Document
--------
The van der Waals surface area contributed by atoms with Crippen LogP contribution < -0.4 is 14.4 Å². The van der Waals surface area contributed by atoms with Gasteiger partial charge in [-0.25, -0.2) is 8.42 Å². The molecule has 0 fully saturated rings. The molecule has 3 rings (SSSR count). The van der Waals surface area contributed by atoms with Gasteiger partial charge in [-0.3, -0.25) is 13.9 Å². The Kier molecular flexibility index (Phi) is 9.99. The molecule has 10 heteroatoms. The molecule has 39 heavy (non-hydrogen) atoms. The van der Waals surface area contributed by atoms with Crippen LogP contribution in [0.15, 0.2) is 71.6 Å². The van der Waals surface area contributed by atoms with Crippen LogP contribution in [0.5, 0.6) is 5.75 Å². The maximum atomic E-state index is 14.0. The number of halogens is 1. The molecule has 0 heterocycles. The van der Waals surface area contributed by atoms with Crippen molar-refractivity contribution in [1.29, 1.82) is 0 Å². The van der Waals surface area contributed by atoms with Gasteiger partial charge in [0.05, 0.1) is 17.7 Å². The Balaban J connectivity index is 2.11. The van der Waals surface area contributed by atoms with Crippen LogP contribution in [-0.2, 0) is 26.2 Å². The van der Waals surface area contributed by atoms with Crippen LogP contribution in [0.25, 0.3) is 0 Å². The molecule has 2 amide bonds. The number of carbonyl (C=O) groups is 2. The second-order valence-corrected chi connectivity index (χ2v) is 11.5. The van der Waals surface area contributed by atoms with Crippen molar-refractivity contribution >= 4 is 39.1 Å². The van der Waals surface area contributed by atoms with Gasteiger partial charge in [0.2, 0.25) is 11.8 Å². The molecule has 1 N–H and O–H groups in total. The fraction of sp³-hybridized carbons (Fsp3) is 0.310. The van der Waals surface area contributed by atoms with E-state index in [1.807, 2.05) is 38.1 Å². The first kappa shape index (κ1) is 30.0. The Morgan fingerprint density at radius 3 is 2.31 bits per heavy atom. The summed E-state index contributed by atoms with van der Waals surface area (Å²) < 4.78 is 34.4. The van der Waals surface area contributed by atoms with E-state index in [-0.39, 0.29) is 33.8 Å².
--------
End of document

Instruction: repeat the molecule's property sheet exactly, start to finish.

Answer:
The van der Waals surface area contributed by atoms with Crippen LogP contribution < -0.4 is 14.4 Å². The van der Waals surface area contributed by atoms with Gasteiger partial charge in [-0.25, -0.2) is 8.42 Å². The molecule has 0 fully saturated rings. The molecule has 3 rings (SSSR count). The van der Waals surface area contributed by atoms with Gasteiger partial charge in [-0.3, -0.25) is 13.9 Å². The Kier molecular flexibility index (Phi) is 9.99. The molecule has 10 heteroatoms. The molecule has 39 heavy (non-hydrogen) atoms. The van der Waals surface area contributed by atoms with Crippen LogP contribution in [0.15, 0.2) is 71.6 Å². The van der Waals surface area contributed by atoms with Crippen LogP contribution in [0.5, 0.6) is 5.75 Å². The maximum atomic E-state index is 14.0. The number of halogens is 1. The molecule has 0 heterocycles. The van der Waals surface area contributed by atoms with Crippen molar-refractivity contribution in [1.29, 1.82) is 0 Å². The van der Waals surface area contributed by atoms with Gasteiger partial charge in [0.05, 0.1) is 17.7 Å². The Balaban J connectivity index is 2.11. The van der Waals surface area contributed by atoms with Crippen LogP contribution in [-0.2, 0) is 26.2 Å². The van der Waals surface area contributed by atoms with Crippen LogP contribution in [0.25, 0.3) is 0 Å². The molecule has 2 amide bonds. The number of carbonyl (C=O) groups is 2. The second-order valence-corrected chi connectivity index (χ2v) is 11.5. The van der Waals surface area contributed by atoms with Crippen molar-refractivity contribution >= 4 is 39.1 Å². The van der Waals surface area contributed by atoms with Gasteiger partial charge in [0.2, 0.25) is 11.8 Å². The molecule has 1 N–H and O–H groups in total. The fraction of sp³-hybridized carbons (Fsp3) is 0.310. The van der Waals surface area contributed by atoms with E-state index in [1.807, 2.05) is 38.1 Å². The first kappa shape index (κ1) is 30.0. The Morgan fingerprint density at radius 3 is 2.31 bits per heavy atom. The summed E-state index contributed by atoms with van der Waals surface area (Å²) < 4.78 is 34.4. The van der Waals surface area contributed by atoms with E-state index in [-0.39, 0.29) is 33.8 Å².